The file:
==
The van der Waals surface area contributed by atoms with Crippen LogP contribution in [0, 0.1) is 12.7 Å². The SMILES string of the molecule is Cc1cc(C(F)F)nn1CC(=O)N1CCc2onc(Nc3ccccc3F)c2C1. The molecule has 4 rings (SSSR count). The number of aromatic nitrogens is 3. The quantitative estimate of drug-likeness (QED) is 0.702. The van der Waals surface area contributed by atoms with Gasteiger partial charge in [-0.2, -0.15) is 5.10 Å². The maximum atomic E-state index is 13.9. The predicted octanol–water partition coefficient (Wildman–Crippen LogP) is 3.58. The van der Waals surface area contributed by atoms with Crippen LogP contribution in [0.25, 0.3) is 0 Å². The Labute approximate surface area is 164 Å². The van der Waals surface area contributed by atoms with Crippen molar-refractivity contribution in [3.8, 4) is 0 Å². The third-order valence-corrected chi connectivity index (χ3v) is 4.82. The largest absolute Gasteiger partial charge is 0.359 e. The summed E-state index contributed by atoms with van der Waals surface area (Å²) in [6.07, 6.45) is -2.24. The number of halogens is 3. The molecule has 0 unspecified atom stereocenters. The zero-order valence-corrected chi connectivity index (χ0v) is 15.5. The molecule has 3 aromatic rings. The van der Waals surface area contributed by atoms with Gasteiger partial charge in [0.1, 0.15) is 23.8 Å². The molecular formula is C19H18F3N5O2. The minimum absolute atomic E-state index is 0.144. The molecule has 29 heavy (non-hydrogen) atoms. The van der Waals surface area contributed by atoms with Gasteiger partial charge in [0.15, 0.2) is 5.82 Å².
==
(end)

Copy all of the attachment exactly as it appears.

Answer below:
The van der Waals surface area contributed by atoms with Crippen LogP contribution in [0, 0.1) is 12.7 Å². The SMILES string of the molecule is Cc1cc(C(F)F)nn1CC(=O)N1CCc2onc(Nc3ccccc3F)c2C1. The molecule has 4 rings (SSSR count). The number of aromatic nitrogens is 3. The quantitative estimate of drug-likeness (QED) is 0.702. The van der Waals surface area contributed by atoms with Gasteiger partial charge in [-0.2, -0.15) is 5.10 Å². The maximum atomic E-state index is 13.9. The predicted octanol–water partition coefficient (Wildman–Crippen LogP) is 3.58. The van der Waals surface area contributed by atoms with Crippen LogP contribution in [0.25, 0.3) is 0 Å². The Labute approximate surface area is 164 Å². The van der Waals surface area contributed by atoms with Crippen molar-refractivity contribution in [3.8, 4) is 0 Å². The third-order valence-corrected chi connectivity index (χ3v) is 4.82. The largest absolute Gasteiger partial charge is 0.359 e. The summed E-state index contributed by atoms with van der Waals surface area (Å²) in [6.07, 6.45) is -2.24. The number of halogens is 3. The molecule has 0 unspecified atom stereocenters. The zero-order valence-corrected chi connectivity index (χ0v) is 15.5. The molecule has 3 aromatic rings. The van der Waals surface area contributed by atoms with Gasteiger partial charge in [0.1, 0.15) is 23.8 Å². The molecular formula is C19H18F3N5O2. The minimum absolute atomic E-state index is 0.144. The molecule has 29 heavy (non-hydrogen) atoms. The van der Waals surface area contributed by atoms with Gasteiger partial charge in [0.15, 0.2) is 5.82 Å².